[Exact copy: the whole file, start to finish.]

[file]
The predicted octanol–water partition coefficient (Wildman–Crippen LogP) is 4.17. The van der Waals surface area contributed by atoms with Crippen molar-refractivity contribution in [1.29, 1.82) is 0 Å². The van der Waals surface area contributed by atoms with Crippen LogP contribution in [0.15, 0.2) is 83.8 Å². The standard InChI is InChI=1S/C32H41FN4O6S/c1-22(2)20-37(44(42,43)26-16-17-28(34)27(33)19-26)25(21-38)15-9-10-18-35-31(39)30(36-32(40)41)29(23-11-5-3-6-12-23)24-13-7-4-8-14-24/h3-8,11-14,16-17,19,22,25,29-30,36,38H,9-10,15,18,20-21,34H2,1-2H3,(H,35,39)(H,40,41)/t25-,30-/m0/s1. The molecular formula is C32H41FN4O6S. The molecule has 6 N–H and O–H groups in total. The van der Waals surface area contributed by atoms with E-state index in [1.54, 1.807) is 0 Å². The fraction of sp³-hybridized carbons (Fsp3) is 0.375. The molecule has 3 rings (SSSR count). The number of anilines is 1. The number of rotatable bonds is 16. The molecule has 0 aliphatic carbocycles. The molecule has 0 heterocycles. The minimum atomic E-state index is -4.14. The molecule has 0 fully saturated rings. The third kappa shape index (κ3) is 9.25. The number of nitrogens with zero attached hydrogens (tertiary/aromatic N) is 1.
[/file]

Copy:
The predicted octanol–water partition coefficient (Wildman–Crippen LogP) is 4.17. The van der Waals surface area contributed by atoms with Crippen molar-refractivity contribution in [1.29, 1.82) is 0 Å². The van der Waals surface area contributed by atoms with Crippen LogP contribution in [0.15, 0.2) is 83.8 Å². The standard InChI is InChI=1S/C32H41FN4O6S/c1-22(2)20-37(44(42,43)26-16-17-28(34)27(33)19-26)25(21-38)15-9-10-18-35-31(39)30(36-32(40)41)29(23-11-5-3-6-12-23)24-13-7-4-8-14-24/h3-8,11-14,16-17,19,22,25,29-30,36,38H,9-10,15,18,20-21,34H2,1-2H3,(H,35,39)(H,40,41)/t25-,30-/m0/s1. The molecular formula is C32H41FN4O6S. The molecule has 6 N–H and O–H groups in total. The van der Waals surface area contributed by atoms with E-state index in [1.54, 1.807) is 0 Å². The fraction of sp³-hybridized carbons (Fsp3) is 0.375. The molecule has 3 rings (SSSR count). The number of anilines is 1. The number of rotatable bonds is 16. The molecule has 0 aliphatic carbocycles. The molecule has 0 heterocycles. The minimum atomic E-state index is -4.14. The molecule has 0 fully saturated rings. The third kappa shape index (κ3) is 9.25. The number of nitrogens with zero attached hydrogens (tertiary/aromatic N) is 1.